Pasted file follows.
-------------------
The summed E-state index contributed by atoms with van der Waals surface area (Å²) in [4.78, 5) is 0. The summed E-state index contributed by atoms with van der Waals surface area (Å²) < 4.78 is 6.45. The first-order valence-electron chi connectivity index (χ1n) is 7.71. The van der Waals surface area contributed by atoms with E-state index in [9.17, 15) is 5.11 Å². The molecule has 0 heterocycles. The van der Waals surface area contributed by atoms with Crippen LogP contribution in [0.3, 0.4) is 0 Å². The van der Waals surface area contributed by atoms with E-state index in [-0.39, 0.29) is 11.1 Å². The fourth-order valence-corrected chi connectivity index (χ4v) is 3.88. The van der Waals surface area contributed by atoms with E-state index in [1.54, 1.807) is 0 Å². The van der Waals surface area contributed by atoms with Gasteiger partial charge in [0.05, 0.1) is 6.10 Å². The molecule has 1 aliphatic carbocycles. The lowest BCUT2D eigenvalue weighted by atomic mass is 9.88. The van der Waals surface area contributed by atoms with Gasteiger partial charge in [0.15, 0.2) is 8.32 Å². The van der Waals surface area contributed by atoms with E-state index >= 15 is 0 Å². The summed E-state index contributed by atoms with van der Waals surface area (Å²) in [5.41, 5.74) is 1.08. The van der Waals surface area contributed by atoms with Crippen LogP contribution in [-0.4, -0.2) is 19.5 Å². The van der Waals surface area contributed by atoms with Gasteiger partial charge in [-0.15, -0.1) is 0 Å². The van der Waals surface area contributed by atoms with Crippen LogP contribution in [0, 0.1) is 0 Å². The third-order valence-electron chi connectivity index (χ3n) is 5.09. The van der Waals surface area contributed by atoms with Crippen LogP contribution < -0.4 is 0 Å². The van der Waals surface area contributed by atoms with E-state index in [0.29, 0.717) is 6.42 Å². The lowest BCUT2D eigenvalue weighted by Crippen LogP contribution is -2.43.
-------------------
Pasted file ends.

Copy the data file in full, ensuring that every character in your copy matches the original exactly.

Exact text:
The summed E-state index contributed by atoms with van der Waals surface area (Å²) in [4.78, 5) is 0. The summed E-state index contributed by atoms with van der Waals surface area (Å²) < 4.78 is 6.45. The first-order valence-electron chi connectivity index (χ1n) is 7.71. The van der Waals surface area contributed by atoms with E-state index in [9.17, 15) is 5.11 Å². The molecule has 0 heterocycles. The van der Waals surface area contributed by atoms with Crippen LogP contribution in [0.3, 0.4) is 0 Å². The van der Waals surface area contributed by atoms with E-state index in [-0.39, 0.29) is 11.1 Å². The fourth-order valence-corrected chi connectivity index (χ4v) is 3.88. The van der Waals surface area contributed by atoms with E-state index in [1.54, 1.807) is 0 Å². The van der Waals surface area contributed by atoms with Gasteiger partial charge in [0.05, 0.1) is 6.10 Å². The molecule has 1 aliphatic carbocycles. The lowest BCUT2D eigenvalue weighted by atomic mass is 9.88. The van der Waals surface area contributed by atoms with Gasteiger partial charge in [0.15, 0.2) is 8.32 Å². The van der Waals surface area contributed by atoms with E-state index >= 15 is 0 Å². The summed E-state index contributed by atoms with van der Waals surface area (Å²) in [5.41, 5.74) is 1.08. The van der Waals surface area contributed by atoms with Crippen LogP contribution in [-0.4, -0.2) is 19.5 Å². The van der Waals surface area contributed by atoms with Gasteiger partial charge in [-0.15, -0.1) is 0 Å². The van der Waals surface area contributed by atoms with Crippen LogP contribution in [0, 0.1) is 0 Å². The third-order valence-electron chi connectivity index (χ3n) is 5.09. The van der Waals surface area contributed by atoms with Crippen LogP contribution < -0.4 is 0 Å². The van der Waals surface area contributed by atoms with E-state index in [0.29, 0.717) is 6.42 Å². The lowest BCUT2D eigenvalue weighted by Crippen LogP contribution is -2.43.